As for Olive herself, late on in the novel, now in old age, she considers ‘the way people can love those they barely know, and how abiding that love can be, and also how deep that love can be.’ Of course she’s really talking about herself. In ‘Labor’, she attends a baby shower and finds herself hating it.
All women. Why only women at a baby shower? Did men have nothing to do with this business of babies? Olive thought she didn’t like women. She liked men. She had always liked men, She had wanted five sons.
Leaving early, however, she encounters a young pregnant woman who is going into labour, and ends up delivering the baby in the back of her own car. In ‘Light’, she visits Cindy, a old pupil, now a young married woman who is suffering from cancer, and lifts her spirits in a way Cindy will never forget: ‘My God, but I will always love the light in February….Just look at that February light’. Then of course there’s her uneasy relationship with her son Christopher, who, in ‘Motherless Child’, comes to visit with his brood of children and step-children. The visit doesn’t go well – he is antagonistic to Jack when he hears the couple plan to marry, and the parting is uncomfortable, leaving Olive feeling ‘She had failed on a colossal level’. But later on, in ‘Heart’, after Olive’s heart attack Chris constantly phones the hospital and arranges aftercare for her, and the doctor baffles her by saying ‘You must have been a very good mother’. The final story, ‘Friend’, finds her in a residential care home where, after a period of feeling lonely and unwelcome, she strikes up a friendship with new arrival Isabelle (from Strout’s novel Amy and Isabelle) and the two agree to look out for each other.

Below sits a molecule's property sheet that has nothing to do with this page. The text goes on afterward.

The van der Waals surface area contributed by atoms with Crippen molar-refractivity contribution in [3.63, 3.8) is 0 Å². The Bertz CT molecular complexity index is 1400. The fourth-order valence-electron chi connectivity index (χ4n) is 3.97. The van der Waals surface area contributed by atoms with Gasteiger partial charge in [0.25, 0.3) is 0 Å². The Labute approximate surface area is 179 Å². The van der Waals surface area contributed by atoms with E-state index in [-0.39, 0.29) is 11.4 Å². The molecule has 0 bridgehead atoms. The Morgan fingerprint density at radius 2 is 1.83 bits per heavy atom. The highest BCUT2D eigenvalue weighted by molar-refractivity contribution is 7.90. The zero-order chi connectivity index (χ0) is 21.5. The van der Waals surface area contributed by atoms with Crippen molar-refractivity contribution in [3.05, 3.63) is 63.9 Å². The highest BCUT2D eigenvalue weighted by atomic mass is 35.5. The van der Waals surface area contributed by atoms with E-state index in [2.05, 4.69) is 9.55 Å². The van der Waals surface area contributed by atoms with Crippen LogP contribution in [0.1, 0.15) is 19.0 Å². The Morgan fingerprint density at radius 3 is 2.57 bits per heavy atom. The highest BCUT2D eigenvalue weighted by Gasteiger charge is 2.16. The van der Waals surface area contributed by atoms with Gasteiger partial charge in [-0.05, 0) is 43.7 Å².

The great thing about Strout’s writing is the profound way in which our perspective changes as we read. As Olive learns to understand herself better, and as we learn to understand her and those around her, it’s not too much to say that we also learn to expand our view of the human condition in general. People are complicated, often lead tragic lives, and need our empathy, something that Olive, at her best, proves to have a gift for.
Although I’ve talked about the relationship between this novel and the earlier one, of course you can (and should) read this even if it’s your first introduction to Olive. It deals with some difficult issues – ageing and death are dealt with pretty unsparingly but still with great compassion, and parent/child relations come in for some microscopic analysis – but Olive surely is one of the most intriguing characters in fiction and it’s been a huge treat to encounter her again.
Harriet is one of the editors of Shiny New Books and has a personal blog here.
Elizabeth Strout, Olive, Again (Viking, 2019). 978-0241374597, 304pp., hardback.BUY at Blackwell’s via our affiliate link.